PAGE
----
Why personal goals are intrinsically tied to business success

Understanding what your clients really want means having some important, meaningful conversations, and a solid relationship. While some may be reluctant to open up about their personal goals, a roadmap for success makes no sense if you’re plotting a path to the wrong destination.

Tory gives the example of a successful business owner who they assumed would be wanting to focus on growing profits, but whose goal was actually to only work three days a week. Without this context, they wouldn’t have been able to give the right advice.

Three things to keep in mind:

  1. Digging for personal goal gold isn’t something you can do in ten minutes over the phone. Schedule in a lengthy face-to-face (or Zoom) meeting, to really get to know your client. Find out who they are, what their situation is like, what their context is. What do they want—nor just out of their business, but out of life?
  2. It might take more than one conversation to get to the heart of your client. In the meantime, build the relationship by remembering salient points from your last meeting, and asking after what your client finds important.
  3. Once you feel you understand their idea of success, advisory work becomes an easy sell—the specific is always much easier to explain than the general. Let them know why they need a Cashflow Forecast in order to reach a first-home deposit/retire in five years/buy a yacht/support their child through university, and they’re more likely to engage with what you have to offer.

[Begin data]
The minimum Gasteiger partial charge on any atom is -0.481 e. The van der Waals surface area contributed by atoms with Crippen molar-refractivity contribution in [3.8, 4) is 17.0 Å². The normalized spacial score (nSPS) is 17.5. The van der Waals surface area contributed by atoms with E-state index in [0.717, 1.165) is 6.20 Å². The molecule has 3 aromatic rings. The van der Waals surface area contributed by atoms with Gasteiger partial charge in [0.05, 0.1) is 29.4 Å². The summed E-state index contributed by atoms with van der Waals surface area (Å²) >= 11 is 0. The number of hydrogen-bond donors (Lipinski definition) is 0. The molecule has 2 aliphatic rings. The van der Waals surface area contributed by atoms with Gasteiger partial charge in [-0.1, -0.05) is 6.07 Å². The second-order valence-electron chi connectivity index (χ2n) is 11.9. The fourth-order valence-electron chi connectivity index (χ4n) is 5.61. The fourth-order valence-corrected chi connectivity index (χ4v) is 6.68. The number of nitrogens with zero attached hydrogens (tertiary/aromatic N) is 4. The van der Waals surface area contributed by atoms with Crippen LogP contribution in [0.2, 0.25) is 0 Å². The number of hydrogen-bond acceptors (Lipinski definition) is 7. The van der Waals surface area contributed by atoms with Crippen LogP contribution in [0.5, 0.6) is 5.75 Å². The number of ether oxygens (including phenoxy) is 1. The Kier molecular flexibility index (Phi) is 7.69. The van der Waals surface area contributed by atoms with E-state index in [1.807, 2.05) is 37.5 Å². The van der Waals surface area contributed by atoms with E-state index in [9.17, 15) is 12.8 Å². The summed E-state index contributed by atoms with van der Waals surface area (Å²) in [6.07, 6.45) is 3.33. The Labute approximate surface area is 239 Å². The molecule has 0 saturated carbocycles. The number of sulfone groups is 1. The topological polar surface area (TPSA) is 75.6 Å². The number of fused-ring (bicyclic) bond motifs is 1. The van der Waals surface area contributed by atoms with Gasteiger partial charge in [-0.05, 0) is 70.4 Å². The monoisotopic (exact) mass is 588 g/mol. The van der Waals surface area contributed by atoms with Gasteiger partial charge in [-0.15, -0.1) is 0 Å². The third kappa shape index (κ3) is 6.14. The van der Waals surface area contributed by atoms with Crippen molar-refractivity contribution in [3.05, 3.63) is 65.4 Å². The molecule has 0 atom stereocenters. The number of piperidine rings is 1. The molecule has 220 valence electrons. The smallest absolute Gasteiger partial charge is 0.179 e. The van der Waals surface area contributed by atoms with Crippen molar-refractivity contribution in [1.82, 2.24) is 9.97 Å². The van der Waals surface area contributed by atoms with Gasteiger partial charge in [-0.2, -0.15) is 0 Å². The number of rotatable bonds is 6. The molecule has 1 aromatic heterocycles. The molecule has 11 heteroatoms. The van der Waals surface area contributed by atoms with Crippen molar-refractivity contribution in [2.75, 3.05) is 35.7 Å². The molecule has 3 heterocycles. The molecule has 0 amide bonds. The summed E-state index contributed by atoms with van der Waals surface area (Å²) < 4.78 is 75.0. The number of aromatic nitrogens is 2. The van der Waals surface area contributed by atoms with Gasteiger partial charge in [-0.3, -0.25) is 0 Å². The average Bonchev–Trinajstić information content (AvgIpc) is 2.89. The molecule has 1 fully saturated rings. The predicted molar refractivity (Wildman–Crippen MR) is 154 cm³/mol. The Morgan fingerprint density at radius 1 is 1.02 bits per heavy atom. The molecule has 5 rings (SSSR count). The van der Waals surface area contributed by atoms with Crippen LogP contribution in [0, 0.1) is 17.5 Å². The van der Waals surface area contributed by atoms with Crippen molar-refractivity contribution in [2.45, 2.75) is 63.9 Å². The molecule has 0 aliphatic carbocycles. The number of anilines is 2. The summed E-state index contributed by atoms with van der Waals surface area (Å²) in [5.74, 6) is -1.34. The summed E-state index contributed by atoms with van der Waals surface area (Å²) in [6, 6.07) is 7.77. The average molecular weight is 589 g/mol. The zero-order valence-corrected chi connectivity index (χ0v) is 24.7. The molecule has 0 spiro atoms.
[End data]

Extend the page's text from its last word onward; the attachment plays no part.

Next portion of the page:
Tory is a strong Spotlight Reporting advocate

Empowering clients through education

Ideally, all clients who need a Management Accountant would have one—but the reality is that many just can’t afford it, especially right now. To help fill the gap, Tory’s team teaches their money-strapped clients how to read their own financial data, and understand the metrics that matter.

“My job is to get them the best outcome that they possibly can have, by empowering them,” says Tory. “And that’s done by making sure they can get their hands on the right data, and understand it. That’s where using something like Spotlight really comes in, because rather than us saying, ‘don’t worry, there there, we’ll sort it all out for you’, (which doesn’t really solve the problem in the long run) we can say, ‘right, let’s fill the Dashboard together, or we’ll build a forecast together, we’ll get it to give you the information that you need, and then you go and do something with that information.’”

This has been especially useful, she says, for clients who are lacking in confidence. Giving them the tools to navigate their own finances empowers them as both owners and leaders. Furthermore, it doesn’t detract from what Tory and her team has to offer, but more showcases what advisory could be.

“We’ll make sure that you’ve got a plan, we can help you with all of that stuff, and we can hold you accountable—but the bit in the middle is, you’ve got to do something with that data, you’ve got to build the better business,” says Tory. “... That doesn’t mean that we’re letting you go, to sort it all out by yourself, or that we’re not available. It’s this middle path where we’re standing shoulder to shoulder with you.”

Why leave it there?